And finally, in purity, that of course, is to be expected. Timothy, be an example in purity, a difficult thing for any individual, and I think young people have temptations that probably are greater than older people. These are very, very important and sound words that the apostle addresses to Timothy. Now having said these words concerning Timothy’s youth and his conduct, Paul now turns to give him some words concerning his public utterance because he is a teacher evidently, and his ministry is to minister the word of God in the assemblies of the saints.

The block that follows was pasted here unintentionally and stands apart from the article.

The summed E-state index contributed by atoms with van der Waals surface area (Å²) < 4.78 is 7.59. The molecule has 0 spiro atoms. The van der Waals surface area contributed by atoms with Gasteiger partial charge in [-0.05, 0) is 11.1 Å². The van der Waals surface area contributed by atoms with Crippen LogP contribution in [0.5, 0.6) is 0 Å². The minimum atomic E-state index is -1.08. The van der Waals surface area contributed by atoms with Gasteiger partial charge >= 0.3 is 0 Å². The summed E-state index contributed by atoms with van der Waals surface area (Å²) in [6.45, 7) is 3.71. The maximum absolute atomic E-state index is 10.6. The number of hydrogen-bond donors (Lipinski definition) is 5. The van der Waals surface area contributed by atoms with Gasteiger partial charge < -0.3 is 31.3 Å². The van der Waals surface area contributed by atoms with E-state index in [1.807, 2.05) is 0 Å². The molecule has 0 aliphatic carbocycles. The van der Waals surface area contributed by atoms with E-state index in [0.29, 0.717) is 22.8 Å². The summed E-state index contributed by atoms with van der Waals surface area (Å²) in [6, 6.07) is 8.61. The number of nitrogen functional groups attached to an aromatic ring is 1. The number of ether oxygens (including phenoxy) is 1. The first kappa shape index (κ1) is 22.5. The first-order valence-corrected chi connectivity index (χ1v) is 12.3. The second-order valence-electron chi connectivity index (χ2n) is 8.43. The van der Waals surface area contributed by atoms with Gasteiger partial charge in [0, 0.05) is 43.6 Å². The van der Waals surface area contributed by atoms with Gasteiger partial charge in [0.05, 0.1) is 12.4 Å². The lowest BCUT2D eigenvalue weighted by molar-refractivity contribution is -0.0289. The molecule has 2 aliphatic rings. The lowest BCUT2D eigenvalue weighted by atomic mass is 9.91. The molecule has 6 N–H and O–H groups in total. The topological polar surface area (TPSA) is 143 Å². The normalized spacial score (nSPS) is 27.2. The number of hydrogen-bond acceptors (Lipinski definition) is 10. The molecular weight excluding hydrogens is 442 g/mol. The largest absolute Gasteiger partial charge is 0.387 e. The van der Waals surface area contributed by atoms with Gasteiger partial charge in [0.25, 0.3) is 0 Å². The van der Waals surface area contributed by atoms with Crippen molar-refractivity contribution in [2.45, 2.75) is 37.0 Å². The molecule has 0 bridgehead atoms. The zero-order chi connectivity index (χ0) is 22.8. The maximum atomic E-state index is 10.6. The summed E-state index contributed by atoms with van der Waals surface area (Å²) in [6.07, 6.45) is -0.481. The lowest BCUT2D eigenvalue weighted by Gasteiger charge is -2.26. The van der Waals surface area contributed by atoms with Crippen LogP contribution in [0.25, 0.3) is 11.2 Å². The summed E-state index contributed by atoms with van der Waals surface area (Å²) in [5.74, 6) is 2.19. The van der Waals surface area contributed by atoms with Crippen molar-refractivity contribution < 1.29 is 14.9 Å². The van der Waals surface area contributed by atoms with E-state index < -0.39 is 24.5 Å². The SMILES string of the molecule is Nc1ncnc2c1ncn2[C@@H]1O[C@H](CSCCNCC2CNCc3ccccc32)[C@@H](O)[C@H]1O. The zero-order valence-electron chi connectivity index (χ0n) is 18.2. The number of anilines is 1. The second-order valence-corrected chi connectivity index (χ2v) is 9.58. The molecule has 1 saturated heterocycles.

Someone has said that what we have here in verses 13, 14 and 15 is a kind of pattern of Christian service. I think to be more accurate doctrinally we would say it’s a kind of pattern of how one should exercise one’s spiritual gift of utterance. Justin Martyr, who wrote The First Apology in the 2nd century, which, incidentally, is a very significant book or work because it tells us a great deal about the church in the 2nd century. In one part of his First Apology he describes what went on in the meetings of the church on Sunday, and it’s very interesting to hear Justin speak about the kind of service that they had. They observed the Lord’s supper every Sunday, incidentally. That was confirmation of what the apostle’s evidently practiced. They observed the Lord’s supper every Sunday. They remembered the Lord Sunday by Sunday. But when Justin describes the church service he said it was made up of reading of the word of God. It was made up of urging, and pressing upon the listeners the truths of the word that they have read, and then the body of believers offered prayers to the Lord. So there was reading of the word. There was preaching, exhortation, urging of the truths upon the audience, and there was prayers. And they observed the Lord’s supper, so you can see what kind of meetings they had in the early church.